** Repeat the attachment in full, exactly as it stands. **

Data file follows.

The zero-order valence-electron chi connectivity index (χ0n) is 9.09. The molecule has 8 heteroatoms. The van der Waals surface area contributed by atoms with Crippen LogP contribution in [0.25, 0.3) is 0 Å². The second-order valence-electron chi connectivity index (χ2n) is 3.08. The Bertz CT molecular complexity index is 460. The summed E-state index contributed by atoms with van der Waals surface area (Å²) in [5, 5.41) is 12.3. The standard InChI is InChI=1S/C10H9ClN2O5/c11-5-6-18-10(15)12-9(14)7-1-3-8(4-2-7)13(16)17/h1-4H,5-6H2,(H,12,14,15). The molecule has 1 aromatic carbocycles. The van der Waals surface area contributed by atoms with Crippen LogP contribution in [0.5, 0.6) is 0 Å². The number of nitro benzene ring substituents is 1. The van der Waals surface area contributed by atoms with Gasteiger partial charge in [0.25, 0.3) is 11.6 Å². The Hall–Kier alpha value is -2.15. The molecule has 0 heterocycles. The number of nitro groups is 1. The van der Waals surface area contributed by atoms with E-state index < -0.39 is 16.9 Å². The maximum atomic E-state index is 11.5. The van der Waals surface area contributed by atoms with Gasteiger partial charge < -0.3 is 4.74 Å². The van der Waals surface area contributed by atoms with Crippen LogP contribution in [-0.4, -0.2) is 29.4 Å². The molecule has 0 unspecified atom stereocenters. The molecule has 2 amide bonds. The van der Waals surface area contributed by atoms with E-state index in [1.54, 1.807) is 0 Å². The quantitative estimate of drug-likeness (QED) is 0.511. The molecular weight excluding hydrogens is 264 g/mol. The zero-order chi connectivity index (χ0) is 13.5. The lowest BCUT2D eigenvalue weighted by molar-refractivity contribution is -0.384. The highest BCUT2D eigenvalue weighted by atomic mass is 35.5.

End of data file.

The zero-order valence-electron chi connectivity index (χ0n) is 9.09. The molecule has 8 heteroatoms. The van der Waals surface area contributed by atoms with Crippen LogP contribution in [0.25, 0.3) is 0 Å². The second-order valence-electron chi connectivity index (χ2n) is 3.08. The Bertz CT molecular complexity index is 460. The summed E-state index contributed by atoms with van der Waals surface area (Å²) in [5, 5.41) is 12.3. The standard InChI is InChI=1S/C10H9ClN2O5/c11-5-6-18-10(15)12-9(14)7-1-3-8(4-2-7)13(16)17/h1-4H,5-6H2,(H,12,14,15). The molecule has 1 aromatic carbocycles. The van der Waals surface area contributed by atoms with Crippen LogP contribution in [0.5, 0.6) is 0 Å². The number of nitro benzene ring substituents is 1. The van der Waals surface area contributed by atoms with Gasteiger partial charge in [0.25, 0.3) is 11.6 Å². The Hall–Kier alpha value is -2.15. The molecule has 0 heterocycles. The number of nitro groups is 1. The van der Waals surface area contributed by atoms with E-state index < -0.39 is 16.9 Å². The maximum atomic E-state index is 11.5. The van der Waals surface area contributed by atoms with Gasteiger partial charge < -0.3 is 4.74 Å². The van der Waals surface area contributed by atoms with Crippen LogP contribution in [-0.4, -0.2) is 29.4 Å². The molecule has 0 unspecified atom stereocenters. The molecule has 2 amide bonds. The van der Waals surface area contributed by atoms with E-state index in [1.54, 1.807) is 0 Å². The quantitative estimate of drug-likeness (QED) is 0.511. The molecular weight excluding hydrogens is 264 g/mol. The zero-order chi connectivity index (χ0) is 13.5. The lowest BCUT2D eigenvalue weighted by molar-refractivity contribution is -0.384. The highest BCUT2D eigenvalue weighted by atomic mass is 35.5.